One of the biggest trends to knock down barriers to true interoperability has been open source and the open standards it espouses, yet Microsoft has sought to impose a patent toll on open source. For those interested in connecting with Microsoft’s technology, Microsoft is glad to oblige, but only on its terms, with Microsoft firmly in control. Open source, however, believes in a very different kind of interoperability.
People are not happy, but press releases from Novell and Microsoft tell a different story. The worst thing one can do is repeat those stories and lend credibility to them. █
Microsoft admits posting flawed update
Microsoft Corp. rereleased one of its Aug. 11 security updates yesterday, explaining that it had posted an incomplete version to its own download center last week.
The admission was the third time in the past two months that Microsoft has had to reissue a security-related update.
This was a massive update addressing at least half a dozen “critical” flaws which probably enable full system compromise, even remotely. These statistics should not be surprising.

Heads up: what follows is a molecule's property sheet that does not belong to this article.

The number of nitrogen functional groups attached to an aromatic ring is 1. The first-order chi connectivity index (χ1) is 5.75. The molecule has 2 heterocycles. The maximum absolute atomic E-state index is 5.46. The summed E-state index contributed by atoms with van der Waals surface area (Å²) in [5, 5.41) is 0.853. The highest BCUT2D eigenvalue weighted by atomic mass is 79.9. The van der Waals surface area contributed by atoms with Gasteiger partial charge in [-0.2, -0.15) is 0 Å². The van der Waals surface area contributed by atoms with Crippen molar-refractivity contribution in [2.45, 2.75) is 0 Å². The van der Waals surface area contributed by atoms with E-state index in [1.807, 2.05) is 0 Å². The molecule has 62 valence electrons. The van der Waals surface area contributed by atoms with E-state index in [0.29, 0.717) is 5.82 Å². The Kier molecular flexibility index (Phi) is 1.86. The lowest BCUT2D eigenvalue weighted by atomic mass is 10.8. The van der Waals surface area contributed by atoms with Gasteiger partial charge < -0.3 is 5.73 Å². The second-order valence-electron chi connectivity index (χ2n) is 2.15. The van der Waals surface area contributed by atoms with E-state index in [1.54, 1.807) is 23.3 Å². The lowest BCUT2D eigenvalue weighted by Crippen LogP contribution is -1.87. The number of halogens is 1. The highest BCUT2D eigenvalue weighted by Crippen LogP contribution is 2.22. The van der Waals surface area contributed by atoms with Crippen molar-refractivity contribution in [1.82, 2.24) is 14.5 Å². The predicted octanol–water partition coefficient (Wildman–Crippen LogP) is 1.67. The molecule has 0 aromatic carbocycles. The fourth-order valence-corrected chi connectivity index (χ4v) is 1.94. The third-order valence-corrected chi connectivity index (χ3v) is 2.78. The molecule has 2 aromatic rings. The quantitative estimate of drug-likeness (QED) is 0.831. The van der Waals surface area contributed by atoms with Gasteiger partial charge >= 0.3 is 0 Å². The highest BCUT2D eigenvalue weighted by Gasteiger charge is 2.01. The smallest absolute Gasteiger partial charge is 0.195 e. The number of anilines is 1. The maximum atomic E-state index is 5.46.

If Microsoft really wanted to improve its reputation, they might try throwing that $300M at improving Vista and letting the market decides what it likes and doesn’t like. Instead, it makes a lame attempt to save its reputation through PR and ad campaigns and paper over a weak product.
It seems likely that a high-level departure at Microsoft went below the radar of the press. A new Vice President of Microsoft Services is being appointed, but when did the predecessor leave?
Callahan joins Microsoft from Lawson Software, where he served as executive vice president of Professional Services.
Not a day goes by without some Microsoft confrontation.
InterSystems Corp. CEO Phillip Ragon has called One Memorial Drive home for the past 20 years.
But the longtime Cambridge resident and MIT graduate said the building’s landlord, the Blackstone Group, has a plan in the works to potentially brand the 17-story office tower as “the Microsoft building” by endorsing large Microsoft signs to be placed on three exterior sides and leasing out the top three floors to the out-of-town competitor.